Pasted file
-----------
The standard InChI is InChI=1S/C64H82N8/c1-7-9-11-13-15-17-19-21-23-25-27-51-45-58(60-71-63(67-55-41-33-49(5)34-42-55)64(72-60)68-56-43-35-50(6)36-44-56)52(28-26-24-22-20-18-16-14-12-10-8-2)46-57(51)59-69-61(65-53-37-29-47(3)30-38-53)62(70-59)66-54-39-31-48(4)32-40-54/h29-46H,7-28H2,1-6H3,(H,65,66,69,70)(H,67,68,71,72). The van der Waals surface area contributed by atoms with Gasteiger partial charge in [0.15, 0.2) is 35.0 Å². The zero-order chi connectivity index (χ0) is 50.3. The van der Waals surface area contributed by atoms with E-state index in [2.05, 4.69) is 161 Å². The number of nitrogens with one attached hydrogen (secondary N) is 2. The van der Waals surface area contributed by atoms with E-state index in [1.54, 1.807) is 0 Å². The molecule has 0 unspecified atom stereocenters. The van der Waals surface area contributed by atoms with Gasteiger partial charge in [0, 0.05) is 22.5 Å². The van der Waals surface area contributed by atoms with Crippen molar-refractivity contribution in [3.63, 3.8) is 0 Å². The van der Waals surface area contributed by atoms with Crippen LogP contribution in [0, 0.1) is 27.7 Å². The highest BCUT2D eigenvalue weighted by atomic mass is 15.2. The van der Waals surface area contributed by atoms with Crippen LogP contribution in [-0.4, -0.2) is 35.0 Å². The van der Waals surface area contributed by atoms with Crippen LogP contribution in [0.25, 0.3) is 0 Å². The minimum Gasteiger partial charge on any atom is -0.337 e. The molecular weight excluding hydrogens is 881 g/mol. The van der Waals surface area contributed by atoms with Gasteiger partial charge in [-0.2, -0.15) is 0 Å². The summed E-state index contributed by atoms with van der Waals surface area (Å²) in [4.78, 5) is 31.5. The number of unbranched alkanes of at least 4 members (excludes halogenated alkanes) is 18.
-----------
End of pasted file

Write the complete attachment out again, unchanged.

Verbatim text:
The standard InChI is InChI=1S/C64H82N8/c1-7-9-11-13-15-17-19-21-23-25-27-51-45-58(60-71-63(67-55-41-33-49(5)34-42-55)64(72-60)68-56-43-35-50(6)36-44-56)52(28-26-24-22-20-18-16-14-12-10-8-2)46-57(51)59-69-61(65-53-37-29-47(3)30-38-53)62(70-59)66-54-39-31-48(4)32-40-54/h29-46H,7-28H2,1-6H3,(H,65,66,69,70)(H,67,68,71,72). The van der Waals surface area contributed by atoms with Gasteiger partial charge in [0.15, 0.2) is 35.0 Å². The zero-order chi connectivity index (χ0) is 50.3. The van der Waals surface area contributed by atoms with E-state index in [2.05, 4.69) is 161 Å². The number of nitrogens with one attached hydrogen (secondary N) is 2. The van der Waals surface area contributed by atoms with E-state index in [1.54, 1.807) is 0 Å². The molecule has 0 unspecified atom stereocenters. The van der Waals surface area contributed by atoms with Gasteiger partial charge in [0, 0.05) is 22.5 Å². The van der Waals surface area contributed by atoms with Crippen molar-refractivity contribution in [3.63, 3.8) is 0 Å². The van der Waals surface area contributed by atoms with Crippen LogP contribution in [0, 0.1) is 27.7 Å². The highest BCUT2D eigenvalue weighted by atomic mass is 15.2. The van der Waals surface area contributed by atoms with Crippen LogP contribution in [-0.4, -0.2) is 35.0 Å². The van der Waals surface area contributed by atoms with Crippen LogP contribution in [0.25, 0.3) is 0 Å². The minimum Gasteiger partial charge on any atom is -0.337 e. The molecular weight excluding hydrogens is 881 g/mol. The van der Waals surface area contributed by atoms with Gasteiger partial charge in [-0.2, -0.15) is 0 Å². The summed E-state index contributed by atoms with van der Waals surface area (Å²) in [4.78, 5) is 31.5. The number of unbranched alkanes of at least 4 members (excludes halogenated alkanes) is 18.